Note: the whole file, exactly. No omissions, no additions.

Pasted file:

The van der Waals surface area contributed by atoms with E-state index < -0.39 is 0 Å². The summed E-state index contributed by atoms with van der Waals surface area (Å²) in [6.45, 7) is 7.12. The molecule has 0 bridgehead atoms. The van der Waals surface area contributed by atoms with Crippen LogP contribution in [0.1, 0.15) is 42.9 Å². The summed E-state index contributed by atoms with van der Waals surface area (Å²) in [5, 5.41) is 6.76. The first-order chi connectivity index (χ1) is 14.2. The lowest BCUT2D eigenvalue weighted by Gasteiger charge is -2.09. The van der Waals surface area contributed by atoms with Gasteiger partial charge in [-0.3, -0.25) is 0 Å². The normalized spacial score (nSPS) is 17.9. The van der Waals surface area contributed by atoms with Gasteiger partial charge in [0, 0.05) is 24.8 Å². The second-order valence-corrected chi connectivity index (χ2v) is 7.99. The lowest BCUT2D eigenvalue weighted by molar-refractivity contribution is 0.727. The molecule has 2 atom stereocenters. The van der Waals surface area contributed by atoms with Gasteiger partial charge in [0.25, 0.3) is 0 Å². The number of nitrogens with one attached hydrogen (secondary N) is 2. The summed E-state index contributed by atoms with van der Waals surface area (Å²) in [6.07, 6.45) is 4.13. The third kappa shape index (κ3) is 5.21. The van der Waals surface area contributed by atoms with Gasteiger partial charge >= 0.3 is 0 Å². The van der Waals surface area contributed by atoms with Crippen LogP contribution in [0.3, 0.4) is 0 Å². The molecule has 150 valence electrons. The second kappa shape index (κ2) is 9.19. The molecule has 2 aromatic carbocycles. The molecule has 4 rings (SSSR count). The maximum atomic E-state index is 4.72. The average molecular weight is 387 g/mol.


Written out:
The van der Waals surface area contributed by atoms with E-state index < -0.39 is 0 Å². The summed E-state index contributed by atoms with van der Waals surface area (Å²) in [6.45, 7) is 7.12. The molecule has 0 bridgehead atoms. The van der Waals surface area contributed by atoms with Crippen LogP contribution in [0.1, 0.15) is 42.9 Å². The summed E-state index contributed by atoms with van der Waals surface area (Å²) in [5, 5.41) is 6.76. The first-order chi connectivity index (χ1) is 14.2. The lowest BCUT2D eigenvalue weighted by Gasteiger charge is -2.09. The van der Waals surface area contributed by atoms with Gasteiger partial charge in [-0.3, -0.25) is 0 Å². The normalized spacial score (nSPS) is 17.9. The van der Waals surface area contributed by atoms with Gasteiger partial charge in [0, 0.05) is 24.8 Å². The second-order valence-corrected chi connectivity index (χ2v) is 7.99. The lowest BCUT2D eigenvalue weighted by molar-refractivity contribution is 0.727. The molecule has 2 atom stereocenters. The van der Waals surface area contributed by atoms with Gasteiger partial charge in [0.25, 0.3) is 0 Å². The number of nitrogens with one attached hydrogen (secondary N) is 2. The summed E-state index contributed by atoms with van der Waals surface area (Å²) in [6.07, 6.45) is 4.13. The third kappa shape index (κ3) is 5.21. The van der Waals surface area contributed by atoms with Gasteiger partial charge >= 0.3 is 0 Å². The van der Waals surface area contributed by atoms with Crippen LogP contribution in [0.3, 0.4) is 0 Å². The molecule has 150 valence electrons. The second kappa shape index (κ2) is 9.19. The molecule has 2 aromatic carbocycles. The molecule has 4 rings (SSSR count). The maximum atomic E-state index is 4.72. The average molecular weight is 387 g/mol.